In still trying to come to grips with this idea, there may be discordance at first, in assuming we know who, and what, it is we consider ourselves to be, but the seemingly external world may reveal many surprises about ourselves that we may find intriguing, interesting, or perhaps down right detestable. To unify and to synthesize, is to explore any and all ideas and concepts, and we may see our minds are not as isolated as we may assume.
To be determined by many overlapping occasions that lead to any moment we are situated in may be seen as though we are fated to live the lives we have out of sheer necessity of how things are and as they are, would be to neglect all of the choices we consciously decided to make in moments of clarity and in feeling where the will rises up. To be determined to free the will from either the one subjective or objective perspective is to see things as superjective.
In the superjective perspective, it could be seen that all singular perceptions add up to a larger, unfragmented view of how things are, why they are that way, and what should perhaps be done in life. Yet this too may be limited to the one seeming world we find ourselves within in any occasion. To take multiple subjective views of the world and multiple objective worlds to view, we may all have our own take of any world, but it is the world that made up that view in the first place. This interplay and projection of our worlds and worldviews all have their place, for they all have the ability or actuality of being. This being in the world, being a world in and of itself, again is a holographic representation of itself. Our perspectives begin as a virtuality of becoming something actual and more whole and complete in the form and shape of our perception of it.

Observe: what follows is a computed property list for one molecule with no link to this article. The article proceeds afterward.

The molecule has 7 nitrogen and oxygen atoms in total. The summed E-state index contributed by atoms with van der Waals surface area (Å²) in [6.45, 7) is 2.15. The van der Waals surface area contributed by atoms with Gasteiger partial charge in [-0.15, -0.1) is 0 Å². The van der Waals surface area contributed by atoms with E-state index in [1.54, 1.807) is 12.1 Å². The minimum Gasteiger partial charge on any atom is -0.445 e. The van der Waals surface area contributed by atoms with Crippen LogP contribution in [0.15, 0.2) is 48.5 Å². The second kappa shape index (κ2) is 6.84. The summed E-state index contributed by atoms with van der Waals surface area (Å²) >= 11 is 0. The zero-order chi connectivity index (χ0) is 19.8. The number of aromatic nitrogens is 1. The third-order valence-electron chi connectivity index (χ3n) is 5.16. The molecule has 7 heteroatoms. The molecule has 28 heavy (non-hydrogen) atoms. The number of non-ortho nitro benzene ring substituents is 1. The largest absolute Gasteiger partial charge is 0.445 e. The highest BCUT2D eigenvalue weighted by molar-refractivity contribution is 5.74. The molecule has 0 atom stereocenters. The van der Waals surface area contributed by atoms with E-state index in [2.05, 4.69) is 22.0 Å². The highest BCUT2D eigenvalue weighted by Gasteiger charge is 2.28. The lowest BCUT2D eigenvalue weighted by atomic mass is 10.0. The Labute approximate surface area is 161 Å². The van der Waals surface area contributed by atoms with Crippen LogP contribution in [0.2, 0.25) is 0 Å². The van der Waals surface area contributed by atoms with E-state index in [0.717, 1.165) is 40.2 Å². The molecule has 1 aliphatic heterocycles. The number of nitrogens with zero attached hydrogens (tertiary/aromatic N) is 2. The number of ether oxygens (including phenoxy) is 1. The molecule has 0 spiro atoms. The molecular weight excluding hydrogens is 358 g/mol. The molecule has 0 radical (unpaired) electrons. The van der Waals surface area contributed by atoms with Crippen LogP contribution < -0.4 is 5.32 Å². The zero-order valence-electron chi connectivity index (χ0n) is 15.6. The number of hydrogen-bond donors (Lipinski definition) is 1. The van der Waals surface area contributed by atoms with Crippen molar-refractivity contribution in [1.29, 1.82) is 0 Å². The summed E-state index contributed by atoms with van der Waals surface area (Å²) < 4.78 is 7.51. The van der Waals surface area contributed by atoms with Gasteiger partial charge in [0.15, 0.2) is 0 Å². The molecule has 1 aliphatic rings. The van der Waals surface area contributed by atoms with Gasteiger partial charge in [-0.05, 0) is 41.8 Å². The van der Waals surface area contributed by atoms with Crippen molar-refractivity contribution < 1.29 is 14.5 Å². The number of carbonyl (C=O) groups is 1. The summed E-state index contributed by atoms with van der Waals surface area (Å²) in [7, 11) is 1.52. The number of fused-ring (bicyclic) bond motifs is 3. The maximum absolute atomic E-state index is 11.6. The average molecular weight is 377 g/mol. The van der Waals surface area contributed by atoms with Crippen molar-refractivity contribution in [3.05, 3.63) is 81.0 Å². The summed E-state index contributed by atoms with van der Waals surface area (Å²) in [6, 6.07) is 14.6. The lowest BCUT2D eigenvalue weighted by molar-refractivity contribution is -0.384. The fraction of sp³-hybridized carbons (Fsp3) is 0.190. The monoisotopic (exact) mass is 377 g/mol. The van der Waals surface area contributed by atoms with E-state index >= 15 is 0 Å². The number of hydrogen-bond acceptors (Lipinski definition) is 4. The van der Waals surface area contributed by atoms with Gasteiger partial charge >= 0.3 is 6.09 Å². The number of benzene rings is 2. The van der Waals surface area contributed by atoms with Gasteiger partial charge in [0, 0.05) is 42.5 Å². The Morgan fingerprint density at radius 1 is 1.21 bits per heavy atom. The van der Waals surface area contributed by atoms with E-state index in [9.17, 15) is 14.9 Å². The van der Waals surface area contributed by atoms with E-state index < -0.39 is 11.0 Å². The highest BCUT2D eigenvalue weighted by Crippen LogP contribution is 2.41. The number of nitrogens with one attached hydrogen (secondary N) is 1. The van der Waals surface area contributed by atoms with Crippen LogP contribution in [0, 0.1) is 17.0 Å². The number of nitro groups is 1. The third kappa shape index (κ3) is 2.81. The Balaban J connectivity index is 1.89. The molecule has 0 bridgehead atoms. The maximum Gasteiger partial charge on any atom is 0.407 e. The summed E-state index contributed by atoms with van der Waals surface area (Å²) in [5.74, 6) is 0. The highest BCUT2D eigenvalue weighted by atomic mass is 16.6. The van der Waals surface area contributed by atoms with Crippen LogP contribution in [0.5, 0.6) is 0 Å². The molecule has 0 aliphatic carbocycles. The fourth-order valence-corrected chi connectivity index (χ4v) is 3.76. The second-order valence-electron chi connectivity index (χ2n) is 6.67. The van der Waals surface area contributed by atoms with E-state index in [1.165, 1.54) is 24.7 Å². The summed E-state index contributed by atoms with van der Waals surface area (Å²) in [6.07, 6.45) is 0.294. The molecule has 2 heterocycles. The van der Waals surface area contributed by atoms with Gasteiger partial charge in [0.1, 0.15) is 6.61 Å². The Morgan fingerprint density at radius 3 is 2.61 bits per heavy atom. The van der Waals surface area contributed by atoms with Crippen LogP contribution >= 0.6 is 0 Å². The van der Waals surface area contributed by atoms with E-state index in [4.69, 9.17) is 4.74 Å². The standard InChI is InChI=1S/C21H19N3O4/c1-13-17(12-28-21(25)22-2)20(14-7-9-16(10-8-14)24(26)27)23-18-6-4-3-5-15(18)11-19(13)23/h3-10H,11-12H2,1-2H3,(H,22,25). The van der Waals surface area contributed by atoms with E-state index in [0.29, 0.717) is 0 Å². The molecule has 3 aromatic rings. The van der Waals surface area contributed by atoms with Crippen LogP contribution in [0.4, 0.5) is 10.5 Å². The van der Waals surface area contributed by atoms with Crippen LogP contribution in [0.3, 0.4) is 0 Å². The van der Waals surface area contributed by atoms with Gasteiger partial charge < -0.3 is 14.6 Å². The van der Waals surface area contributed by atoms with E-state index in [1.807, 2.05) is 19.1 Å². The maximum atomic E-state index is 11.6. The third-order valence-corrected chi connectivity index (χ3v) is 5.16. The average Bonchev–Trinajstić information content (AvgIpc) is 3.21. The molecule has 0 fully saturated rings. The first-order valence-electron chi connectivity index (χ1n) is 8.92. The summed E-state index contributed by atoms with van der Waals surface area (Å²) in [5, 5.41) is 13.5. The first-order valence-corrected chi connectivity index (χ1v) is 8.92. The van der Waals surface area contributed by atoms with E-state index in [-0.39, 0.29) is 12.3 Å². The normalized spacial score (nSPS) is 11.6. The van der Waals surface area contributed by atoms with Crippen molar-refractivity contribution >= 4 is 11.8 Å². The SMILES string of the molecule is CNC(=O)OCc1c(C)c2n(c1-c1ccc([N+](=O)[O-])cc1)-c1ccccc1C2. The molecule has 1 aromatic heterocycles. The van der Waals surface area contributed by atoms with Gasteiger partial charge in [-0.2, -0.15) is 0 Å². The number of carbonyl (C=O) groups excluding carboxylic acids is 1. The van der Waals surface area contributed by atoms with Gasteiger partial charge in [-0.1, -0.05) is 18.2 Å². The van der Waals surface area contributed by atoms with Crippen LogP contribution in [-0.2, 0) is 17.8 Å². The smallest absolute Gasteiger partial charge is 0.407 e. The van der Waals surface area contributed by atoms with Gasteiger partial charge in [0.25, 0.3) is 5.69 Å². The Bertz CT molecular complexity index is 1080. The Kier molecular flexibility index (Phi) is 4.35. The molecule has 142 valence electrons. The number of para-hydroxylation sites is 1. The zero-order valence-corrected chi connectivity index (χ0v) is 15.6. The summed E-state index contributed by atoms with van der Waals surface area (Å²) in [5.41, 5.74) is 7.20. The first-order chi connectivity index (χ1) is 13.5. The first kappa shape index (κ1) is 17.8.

The superjective, exhibiting it self as holomorphic, exists in a state of undifferentiated object or subject while still supervening and operating both with and without the distinction of the two. What occurs in one domain may occur in the other, and also as a part of them taken as a a whole. The superjective is all things at once; objective, subjective, superjective, as well as interjective even between the superjective and its opposing perspective of total lack of view at all. There is an apparent gradation between no perspective to start with at all, to an objective world that then allows for subjectivity to a superjective synthesis of the world to view the self opposing the lack of any perspective at all to reflect upon.
The superjective position than may be to ask not where the distinction lies between object, subject, or in the superjected union of the two, but holding this synthesized union up to the difficult to fathom total lack of perspective at all. What could be accomplished not if we were do divide things up between selves and worlds, but between nothing and everything and in how there is a seemingly insurmountable and impossible perspective of having no perspective or things to perceive at all. A distinct lack of perspective to have at all may be the only thing not even the superjective may reconcile.